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 News and Events

Today’s comment deadline starts clock ticking on DEP response to citizen-led rule-making

(PORTLAND) Over two dozen salon owners and stylists have added their voices to the growing call for disclosure of hormone-disrupting chemicals called phthalates in consumer products, including lotions, cosmetics, and shampoos. They announced their support at a Portland salon on Monday, saying the citizen-led rule being considered by the Maine Department of Environmental Protection (DEP) would help them protect their customers and their employees, and help build market pressure for safer alternatives.

“Stylists know better than most the dangers of chemicals in personal care products,” said Thomas Leighton, co-owner of Parlour, a new salon on Kennebec Street in Portland. “In order to do our job we are coming in contact with hundreds of products every day. And just like parents, we generally have almost no information about what’s in them, what’s hidden behind the term ‘fragrance’, and what impact they will have on our health – now and in the future. It’s incredibly frustrating.”

Today marked the deadline for public comment on Chapter 888, the citizen-initiated proposal to elevate four phthalates (pronounced THAL-ates) to “priority chemical” status under Maine’s Kid-Safe Products Act and require manufacturers to report their use in products sold in Maine. The Alliance for a Clean and Healthy Maine delivered over 400 new public comments to the DEP in Augusta immediately following today’s press conference, including a letter signed by 26 salon owners, stylists, and barbers in Maine.

With the end of the comment period, the clock starts ticking Tuesday on the DEP’s 120-day window to approve or ignore the rule. Kathy Kilrain del Rio, Director of Programs for the Maine Women’s Policy Center said, “Will the DEP follow the science and stand up for the health of Maine children and pregnant women? Or will they put their heads in the sand, ignore the pleas of Maine parents and medical professionals, and let this simple right-to-know opportunity pass by without action? For the sake of our kids and grandkids, let’s hope the DEP says “yes” to collecting information on these four dangerous chemicals.”

Phthalates are toxic chemicals that disrupt testosterone and thyroid hormones, threatening early childhood development and reproductive health. Human health studies show that exposure causes birth defects of male sex organs, sperm damage, learning and behavior problems, and asthma and allergies.

First developed in the 1920’s and produced in large quantities since the commercialization of PVC plastic, phthalates are commonly used in consumer products found in the home. They are used in soft vinyl plastics, such as lunch boxes, kids’ backpacks, school supplies, shower curtains, rain jackets, packaging, table cloths, and flooring. They are also hidden behind the word “fragrance”, where they end up in cosmetics, lotions, and other personal care products.

“I’ve got customers with severe allergies; customers whose children have learning disabilities; customers who are struggling to get pregnant and are wondering why,” said Brenda Broder, owner of Amore Styles in Portland. “It’s on everyone’s minds, but there are too many questions, and not enough answers. As business owners, we want and need good information. And when that information is low-cost and easy to come by, as in this case, it’s hard to understand why the DEP would wait one more day to take action.”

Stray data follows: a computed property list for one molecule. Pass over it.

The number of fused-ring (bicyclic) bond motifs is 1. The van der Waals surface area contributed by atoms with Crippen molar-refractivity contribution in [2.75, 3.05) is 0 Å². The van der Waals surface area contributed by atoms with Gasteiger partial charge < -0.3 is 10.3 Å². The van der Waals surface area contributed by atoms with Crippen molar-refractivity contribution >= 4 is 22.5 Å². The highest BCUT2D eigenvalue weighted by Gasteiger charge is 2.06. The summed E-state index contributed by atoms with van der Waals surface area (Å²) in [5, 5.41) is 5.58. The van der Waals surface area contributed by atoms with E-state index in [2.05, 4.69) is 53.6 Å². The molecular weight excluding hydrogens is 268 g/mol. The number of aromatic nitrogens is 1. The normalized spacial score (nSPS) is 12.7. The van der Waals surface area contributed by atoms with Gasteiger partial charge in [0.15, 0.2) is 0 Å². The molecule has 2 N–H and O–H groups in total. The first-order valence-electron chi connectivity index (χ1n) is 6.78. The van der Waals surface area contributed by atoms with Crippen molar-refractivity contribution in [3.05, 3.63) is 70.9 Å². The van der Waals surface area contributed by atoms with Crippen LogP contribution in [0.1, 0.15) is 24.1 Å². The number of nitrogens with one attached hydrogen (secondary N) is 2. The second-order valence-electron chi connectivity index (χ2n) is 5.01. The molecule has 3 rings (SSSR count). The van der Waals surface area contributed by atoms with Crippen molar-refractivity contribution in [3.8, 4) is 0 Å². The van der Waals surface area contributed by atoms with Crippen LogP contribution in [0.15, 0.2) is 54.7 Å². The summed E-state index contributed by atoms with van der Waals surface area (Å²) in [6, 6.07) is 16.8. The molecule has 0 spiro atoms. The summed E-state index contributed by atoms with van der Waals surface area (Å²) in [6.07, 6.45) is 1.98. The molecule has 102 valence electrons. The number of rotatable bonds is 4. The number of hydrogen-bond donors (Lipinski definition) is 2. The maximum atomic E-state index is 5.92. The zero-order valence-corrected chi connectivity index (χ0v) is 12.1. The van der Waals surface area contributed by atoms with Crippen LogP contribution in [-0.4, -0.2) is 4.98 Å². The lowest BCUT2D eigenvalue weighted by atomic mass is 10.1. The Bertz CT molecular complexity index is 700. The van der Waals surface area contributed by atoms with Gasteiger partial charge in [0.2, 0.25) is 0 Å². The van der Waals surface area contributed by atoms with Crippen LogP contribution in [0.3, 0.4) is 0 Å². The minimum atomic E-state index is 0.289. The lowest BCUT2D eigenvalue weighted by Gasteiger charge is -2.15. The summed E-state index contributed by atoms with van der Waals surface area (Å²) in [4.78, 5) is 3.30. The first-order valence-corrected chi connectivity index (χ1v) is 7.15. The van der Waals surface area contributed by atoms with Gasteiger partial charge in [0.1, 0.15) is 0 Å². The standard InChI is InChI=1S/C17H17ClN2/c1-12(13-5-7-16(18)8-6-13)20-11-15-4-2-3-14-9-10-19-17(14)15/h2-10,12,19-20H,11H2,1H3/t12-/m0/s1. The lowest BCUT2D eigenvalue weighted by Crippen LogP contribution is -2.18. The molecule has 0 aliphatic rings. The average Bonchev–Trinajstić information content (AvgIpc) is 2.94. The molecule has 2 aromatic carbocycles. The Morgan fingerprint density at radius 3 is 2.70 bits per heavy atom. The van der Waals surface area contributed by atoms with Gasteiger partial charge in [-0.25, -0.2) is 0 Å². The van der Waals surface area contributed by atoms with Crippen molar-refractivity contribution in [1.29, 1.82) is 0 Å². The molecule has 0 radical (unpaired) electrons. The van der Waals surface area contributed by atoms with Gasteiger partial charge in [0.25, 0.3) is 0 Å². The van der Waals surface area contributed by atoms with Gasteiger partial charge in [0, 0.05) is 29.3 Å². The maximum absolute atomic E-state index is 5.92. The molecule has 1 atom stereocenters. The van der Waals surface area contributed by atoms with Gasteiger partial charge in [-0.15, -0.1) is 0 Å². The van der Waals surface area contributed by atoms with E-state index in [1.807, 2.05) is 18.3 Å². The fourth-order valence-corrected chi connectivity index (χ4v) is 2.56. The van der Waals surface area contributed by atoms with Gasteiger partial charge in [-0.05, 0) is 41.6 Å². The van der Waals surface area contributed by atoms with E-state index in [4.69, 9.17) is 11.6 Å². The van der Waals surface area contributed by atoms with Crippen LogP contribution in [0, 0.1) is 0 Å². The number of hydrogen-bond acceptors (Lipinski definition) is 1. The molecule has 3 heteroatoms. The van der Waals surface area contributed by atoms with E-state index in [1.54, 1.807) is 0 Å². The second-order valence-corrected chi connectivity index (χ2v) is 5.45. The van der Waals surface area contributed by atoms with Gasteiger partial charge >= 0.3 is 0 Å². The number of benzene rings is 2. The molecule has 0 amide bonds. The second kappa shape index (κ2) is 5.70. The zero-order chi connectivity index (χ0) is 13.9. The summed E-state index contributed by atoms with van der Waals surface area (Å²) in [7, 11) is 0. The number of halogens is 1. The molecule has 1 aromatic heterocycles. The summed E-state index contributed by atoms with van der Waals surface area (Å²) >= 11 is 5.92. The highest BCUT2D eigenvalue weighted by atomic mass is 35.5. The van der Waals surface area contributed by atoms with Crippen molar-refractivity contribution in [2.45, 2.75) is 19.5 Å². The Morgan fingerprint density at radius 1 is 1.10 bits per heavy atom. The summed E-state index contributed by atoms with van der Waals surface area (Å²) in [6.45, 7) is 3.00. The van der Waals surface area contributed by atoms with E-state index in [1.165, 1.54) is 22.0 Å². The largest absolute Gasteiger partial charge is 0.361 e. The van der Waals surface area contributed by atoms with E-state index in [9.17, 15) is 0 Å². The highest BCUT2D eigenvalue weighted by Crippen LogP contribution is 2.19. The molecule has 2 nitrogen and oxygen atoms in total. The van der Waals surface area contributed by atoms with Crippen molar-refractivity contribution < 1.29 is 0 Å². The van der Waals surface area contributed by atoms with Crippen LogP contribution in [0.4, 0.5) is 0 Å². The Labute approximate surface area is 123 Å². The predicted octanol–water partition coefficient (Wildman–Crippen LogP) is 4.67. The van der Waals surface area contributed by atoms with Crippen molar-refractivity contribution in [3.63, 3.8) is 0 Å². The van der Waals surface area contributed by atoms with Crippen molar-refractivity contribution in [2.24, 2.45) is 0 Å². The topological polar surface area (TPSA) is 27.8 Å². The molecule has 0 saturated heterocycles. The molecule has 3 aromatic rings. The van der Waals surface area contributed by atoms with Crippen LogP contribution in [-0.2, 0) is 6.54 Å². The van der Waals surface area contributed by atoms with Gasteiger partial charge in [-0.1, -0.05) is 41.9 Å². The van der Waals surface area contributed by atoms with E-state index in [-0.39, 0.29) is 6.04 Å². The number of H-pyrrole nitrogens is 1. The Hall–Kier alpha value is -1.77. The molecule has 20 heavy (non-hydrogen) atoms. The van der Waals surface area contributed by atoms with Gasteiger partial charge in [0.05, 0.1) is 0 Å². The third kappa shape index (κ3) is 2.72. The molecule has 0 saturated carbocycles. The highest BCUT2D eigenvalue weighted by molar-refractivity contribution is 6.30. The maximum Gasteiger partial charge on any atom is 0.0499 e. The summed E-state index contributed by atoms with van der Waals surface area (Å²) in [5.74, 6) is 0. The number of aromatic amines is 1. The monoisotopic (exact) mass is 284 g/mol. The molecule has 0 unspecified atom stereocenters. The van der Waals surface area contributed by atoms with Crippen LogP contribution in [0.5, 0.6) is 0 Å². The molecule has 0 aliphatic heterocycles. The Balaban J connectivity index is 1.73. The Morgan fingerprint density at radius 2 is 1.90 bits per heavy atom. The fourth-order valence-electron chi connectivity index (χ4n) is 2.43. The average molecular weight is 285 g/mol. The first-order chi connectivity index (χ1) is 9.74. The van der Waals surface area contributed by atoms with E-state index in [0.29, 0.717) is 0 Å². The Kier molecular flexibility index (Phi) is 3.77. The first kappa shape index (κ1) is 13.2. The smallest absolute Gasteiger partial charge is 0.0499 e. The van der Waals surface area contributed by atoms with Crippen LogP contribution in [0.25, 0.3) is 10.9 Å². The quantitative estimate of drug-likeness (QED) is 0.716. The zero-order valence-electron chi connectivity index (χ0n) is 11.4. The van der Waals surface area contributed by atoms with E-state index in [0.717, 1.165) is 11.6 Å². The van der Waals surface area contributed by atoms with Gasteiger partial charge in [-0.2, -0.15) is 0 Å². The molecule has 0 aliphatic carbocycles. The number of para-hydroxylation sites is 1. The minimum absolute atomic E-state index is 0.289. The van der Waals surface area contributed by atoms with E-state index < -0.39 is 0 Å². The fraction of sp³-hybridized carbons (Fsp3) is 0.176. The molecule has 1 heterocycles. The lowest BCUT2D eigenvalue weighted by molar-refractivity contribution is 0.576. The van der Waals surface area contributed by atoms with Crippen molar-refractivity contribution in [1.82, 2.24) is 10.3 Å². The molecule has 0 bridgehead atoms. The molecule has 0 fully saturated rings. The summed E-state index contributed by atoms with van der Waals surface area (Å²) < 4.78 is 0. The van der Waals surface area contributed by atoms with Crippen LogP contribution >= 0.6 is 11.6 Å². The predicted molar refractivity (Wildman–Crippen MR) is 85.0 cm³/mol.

Earlier this year 25 Mainers had their bodies tested for the presence of seven different phthalates. The results, published in “Hormones Disrupted: Toxic Phthalates in Maine People”, revealed that every one of the participants had phthalates in their bodies, some at very high levels. The information in the report ignited parents across the state, who undertook the citizen-initiated petition effort in order to find out more about which everyday products contain the dangerous chemicals.

In May, study participants and other activists gathered and submitted the signatures of 2,071 Maine people to the DEP - more than 13 times the number needed to start the rule-making process. Petition signers came from 168 towns representing every county in Maine. Signers included 125 legislators – Republicans, Democrats, and Independents – many of whom were the first to sign from their towns.

At July’s public hearing, over 70 people spoke in favor of the rule, no one spoke against, and the Maine Small Business Coalition submitted a letter of support signed by 126 small business owners.

“Small steps like this are what lead to big changes is the market,” said Broder. “Think about BPA – today you’d struggle to find a hard plastic product that contains BPA on store shelves. Here in Maine we work together and lead by example. We take small steps and we make a big difference. It’s why I’m proud to be from here and why I started my business here. I hope the DEP takes this opportunity to stand up for Maine families and businesses by approving this rule and helping us get good information about these dangerous chemicals.”

“Starting tomorrow, the DEP has the chance to take meaningful action to protect children and adults from these hormone disruptors,” added Kilrain del Rio. “No more delays; no more excuses that there are other priorities. We’re looking for information we can’t get anywhere else about a chemical that we are all exposed to and is truly one of the worst-of-the-worst. Will the DEP let the clock run out on Maine kids, parents, and salon workers?”

The draft rule can be found on the DEP website under Chapter 888.

Posted on 9/29/2014 (Archive on 10/20/2014)


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